Drop cases, this form of very painful arthritis, have doubled in a decade, worry about Australian researchers.
The drop of back?
Formerly it was called the disease of Kings. Centuries later, gout, a disease believedto be buried, made a comeback. It would still affect the "good living" and be linked to our current way of life: a diet too rich, excessive alcohol intake and too high inactivity. Gout is a form of arthritis that occurs in response to abnormally high levels ofuric acid in the blood. This hyperuricemia translates the development of particular uric acid crystals in the joints, as the big toe. The big toe was swollen, red and very painful, to the point that it barely touch.
Australian researchers conducted a comparative study on the evolution of the disease in New Zealand from England over a period of 10 years, from 1999 to 2009.
They have observed an increase in admissions to emergency cases of gout, as shown in their study published in the journal Rheumatology. In England for example, dropped 1 875 to 3 496, an increase of more than 7% per year. It is more than in New Zealand, where the increase is 5.5% per year.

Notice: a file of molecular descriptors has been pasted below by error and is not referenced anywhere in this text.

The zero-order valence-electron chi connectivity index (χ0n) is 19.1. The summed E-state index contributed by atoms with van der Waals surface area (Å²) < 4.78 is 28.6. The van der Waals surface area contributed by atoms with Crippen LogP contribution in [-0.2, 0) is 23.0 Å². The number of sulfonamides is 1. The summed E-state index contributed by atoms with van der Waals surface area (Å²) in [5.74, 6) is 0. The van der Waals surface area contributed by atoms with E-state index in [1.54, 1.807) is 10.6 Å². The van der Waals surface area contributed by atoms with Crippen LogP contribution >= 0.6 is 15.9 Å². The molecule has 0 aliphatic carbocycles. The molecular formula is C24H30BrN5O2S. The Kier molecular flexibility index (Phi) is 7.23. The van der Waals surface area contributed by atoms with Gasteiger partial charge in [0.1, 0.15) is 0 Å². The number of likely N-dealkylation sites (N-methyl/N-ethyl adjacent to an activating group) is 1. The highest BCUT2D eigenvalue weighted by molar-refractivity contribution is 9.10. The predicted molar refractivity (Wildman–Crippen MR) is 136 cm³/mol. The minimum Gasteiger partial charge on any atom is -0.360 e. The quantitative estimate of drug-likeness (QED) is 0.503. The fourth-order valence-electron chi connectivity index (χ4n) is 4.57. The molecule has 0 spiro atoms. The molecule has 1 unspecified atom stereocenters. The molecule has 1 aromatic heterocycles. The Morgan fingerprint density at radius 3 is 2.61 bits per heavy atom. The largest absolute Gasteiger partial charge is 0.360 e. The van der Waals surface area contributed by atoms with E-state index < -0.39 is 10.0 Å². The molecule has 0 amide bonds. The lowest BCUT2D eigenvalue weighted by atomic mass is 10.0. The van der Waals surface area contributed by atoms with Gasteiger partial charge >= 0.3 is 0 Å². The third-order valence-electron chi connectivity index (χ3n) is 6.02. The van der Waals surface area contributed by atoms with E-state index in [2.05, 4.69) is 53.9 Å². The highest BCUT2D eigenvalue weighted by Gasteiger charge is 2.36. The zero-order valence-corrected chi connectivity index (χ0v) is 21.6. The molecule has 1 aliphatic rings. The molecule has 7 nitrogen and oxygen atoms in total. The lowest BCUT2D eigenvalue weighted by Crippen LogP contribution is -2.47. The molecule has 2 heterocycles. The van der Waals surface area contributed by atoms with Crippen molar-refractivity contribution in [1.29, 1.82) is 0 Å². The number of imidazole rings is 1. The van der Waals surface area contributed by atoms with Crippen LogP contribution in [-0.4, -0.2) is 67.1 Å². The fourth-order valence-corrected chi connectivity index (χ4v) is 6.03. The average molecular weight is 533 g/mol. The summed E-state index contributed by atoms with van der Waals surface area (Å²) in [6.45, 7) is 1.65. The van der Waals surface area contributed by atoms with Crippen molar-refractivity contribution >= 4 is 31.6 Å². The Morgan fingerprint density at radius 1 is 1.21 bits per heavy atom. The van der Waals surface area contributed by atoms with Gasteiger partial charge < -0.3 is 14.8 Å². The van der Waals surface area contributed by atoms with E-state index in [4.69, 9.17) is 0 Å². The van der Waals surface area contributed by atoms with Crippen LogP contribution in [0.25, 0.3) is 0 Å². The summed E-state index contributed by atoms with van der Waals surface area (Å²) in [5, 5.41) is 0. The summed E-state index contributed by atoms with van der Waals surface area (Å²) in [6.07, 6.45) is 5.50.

Anthony James, Professor of neuro-Rheumatology at Manchester University is not surprised by these figures. He explains to the Independent: "cases of gout increasedmainly because of bad habits. We drink too much, we eat poorly and make little exercise and are overweight. The pleasures of the table and alcohol (beer, whisky, gin, vodka, rum) are risk factors.
To limit risk, we will gently on beer, drink par excellence which increases the rate ofuric acid hyperuricemia. We quiet the game also power supply side: it avoids the repeated excesses since excessive caloric intake increases the level of uric acid in the blood. It also limits the excesses of offal, of white and red meat, fish and seafood which over-consumption, climb the levels of uric acid.